Which Graphics Card?
I'm going to get a new computer soon (a desktop), and have to think about the CPU, GPU, RAM etc. I'll have Windows Vista (or XP, if I find Vista sucking too much), and Ubuntu. I use Linux mainly for programming (I write computer games as a hobby), checking email, browsing the web and all usual computer stuff. Since I'll be writing (and probably even playing some) computer games on Linux, I'd need decent hardware acceleration on Linux. I use Windows to run programs (mostly games) that are Windows-only (like TF2). Running 3D games through Wine under Linux will also be important to check cross-compiled applications, and may be also to run some small games.
After reading your articles, checking out many websites and doing a lot of research, I guess the NVIDIA GeForce 9800 GTX+ is what I'm going to go for. I thought about GTX 280 too, but it seems its has huge power requirements and might not work well under Linux.
What card do you think I should get? How about an AMD card (remember, native Linux 3D, Wine Linux 3D, and native Windows 3D are all important)?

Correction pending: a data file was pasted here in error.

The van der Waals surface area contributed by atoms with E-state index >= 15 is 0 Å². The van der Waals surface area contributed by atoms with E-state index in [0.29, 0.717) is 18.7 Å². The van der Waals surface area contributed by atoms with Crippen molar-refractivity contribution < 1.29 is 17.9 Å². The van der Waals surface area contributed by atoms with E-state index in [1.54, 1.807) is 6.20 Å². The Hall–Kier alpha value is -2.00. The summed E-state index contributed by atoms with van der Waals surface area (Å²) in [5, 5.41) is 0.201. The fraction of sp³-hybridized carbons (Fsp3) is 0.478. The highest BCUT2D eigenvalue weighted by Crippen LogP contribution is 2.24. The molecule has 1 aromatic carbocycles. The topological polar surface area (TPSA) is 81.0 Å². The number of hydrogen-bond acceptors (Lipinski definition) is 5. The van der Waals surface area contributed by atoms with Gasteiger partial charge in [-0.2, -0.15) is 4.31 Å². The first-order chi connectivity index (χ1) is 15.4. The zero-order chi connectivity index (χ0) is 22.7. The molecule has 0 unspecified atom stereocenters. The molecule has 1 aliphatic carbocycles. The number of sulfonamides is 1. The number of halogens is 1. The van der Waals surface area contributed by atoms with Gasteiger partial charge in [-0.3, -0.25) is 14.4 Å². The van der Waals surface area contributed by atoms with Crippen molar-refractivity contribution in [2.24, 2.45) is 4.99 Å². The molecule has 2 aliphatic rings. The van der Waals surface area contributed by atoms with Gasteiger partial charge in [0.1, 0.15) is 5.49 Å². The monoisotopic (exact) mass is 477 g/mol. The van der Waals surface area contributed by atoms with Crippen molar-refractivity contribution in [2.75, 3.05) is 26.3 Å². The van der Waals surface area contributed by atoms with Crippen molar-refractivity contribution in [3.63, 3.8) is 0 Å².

I'd like something below 250$.
ps. Check out http://www.grall.uni.cc, its a game I made.
The new 55nm GTX 260 might be just below your price limit.
The newer GTX 260 (the one with the 216 stream processors) is the best deal right now.
Stay away from AMD/ATI :P I have a Radeon HD4870 and it's awful in Linux.
Thanks for the feedback guys. How's the GTX 260 Linux-support?
I thought the new GTX 260 has even 240 not 216 and a higher clockspeed. All current Nvidia cards use the same driver.
No the new GTX 260 has 216 shaders, the older ones had 192.
Originally Posted by Kano
At least there is a chip with 240 shaders now - two of em are used on the 295. I would sell it as single 260 too, but maybe Nvidia thinks different The 55nm variant of the 260 can at least clocked higher than the one before (there are certainly already oc variants available) - and should use less power.
Last edited by Kano; 12-25-2008 at 05:19 AM.
From what I see others tell, driver support is very good in Linux. It should "just work", including Wine, Compiz and Video.